PPS 6: Planning, Archaeology and The Built Heritage
Listed Buildings: The Importance of Listed Buildings
6.3 Once lost, listed buildings cannot be replaced; and they can be robbed of their special interest as surely by unsuitable alteration as by outright demolition. They represent a finite resource and irreplaceable asset and contribute to the quality of our built environment. While the listing of a building should not be seen as an impediment to all future change Article 45(1) of the Planning (NI) Order 1991 requires the Department to have “special regard to the desirability of preserving the building or its setting or any features of special architectural or historic interest which it possesses.” This reflects the great importance to society of protecting listed buildings from unnecessary demolition, insensitive alteration and unsuitable development and will therefore be the prime consideration for the Department in determining applications for listed building consent and considering planning applications for development which affect a listed building or its setting.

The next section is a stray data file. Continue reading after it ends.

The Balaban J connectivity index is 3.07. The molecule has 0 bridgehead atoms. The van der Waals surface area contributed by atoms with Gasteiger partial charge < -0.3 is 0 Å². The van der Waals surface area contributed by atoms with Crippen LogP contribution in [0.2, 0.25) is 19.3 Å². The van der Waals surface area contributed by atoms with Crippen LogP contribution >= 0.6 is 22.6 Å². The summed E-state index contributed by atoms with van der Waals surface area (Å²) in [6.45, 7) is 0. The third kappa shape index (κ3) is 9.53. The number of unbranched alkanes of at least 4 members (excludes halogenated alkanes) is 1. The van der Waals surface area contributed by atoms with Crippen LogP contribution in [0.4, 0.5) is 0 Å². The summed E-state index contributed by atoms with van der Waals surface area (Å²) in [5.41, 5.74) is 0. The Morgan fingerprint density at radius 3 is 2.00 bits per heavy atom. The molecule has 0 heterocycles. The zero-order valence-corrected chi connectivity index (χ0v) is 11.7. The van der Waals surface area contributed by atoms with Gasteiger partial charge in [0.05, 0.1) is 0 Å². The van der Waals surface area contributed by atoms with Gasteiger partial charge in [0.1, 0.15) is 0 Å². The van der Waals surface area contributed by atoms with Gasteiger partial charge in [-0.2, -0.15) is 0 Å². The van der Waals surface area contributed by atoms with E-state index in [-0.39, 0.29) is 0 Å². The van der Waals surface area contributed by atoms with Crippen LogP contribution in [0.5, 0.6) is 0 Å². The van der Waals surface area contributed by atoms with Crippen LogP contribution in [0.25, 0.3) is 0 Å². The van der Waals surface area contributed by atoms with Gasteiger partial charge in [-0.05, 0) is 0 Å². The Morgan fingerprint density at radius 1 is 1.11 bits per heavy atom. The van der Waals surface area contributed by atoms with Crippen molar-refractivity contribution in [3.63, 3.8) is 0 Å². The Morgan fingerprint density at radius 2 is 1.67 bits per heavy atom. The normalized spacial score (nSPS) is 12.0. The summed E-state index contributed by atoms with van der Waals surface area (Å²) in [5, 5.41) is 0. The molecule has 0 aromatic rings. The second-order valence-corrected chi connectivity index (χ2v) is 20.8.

6.4 The Department will operate a general presumption in favour of the preservation of listed buildings. Applicants for listed building consent or planning permission affecting a listed building must therefore be able to justify their proposals and will need to show why they are desirable or necessary. As such the Department will require full information to accompany all applications to enable assessment of the likely impact of proposals on the special architectural or historic interest of the building and on its setting.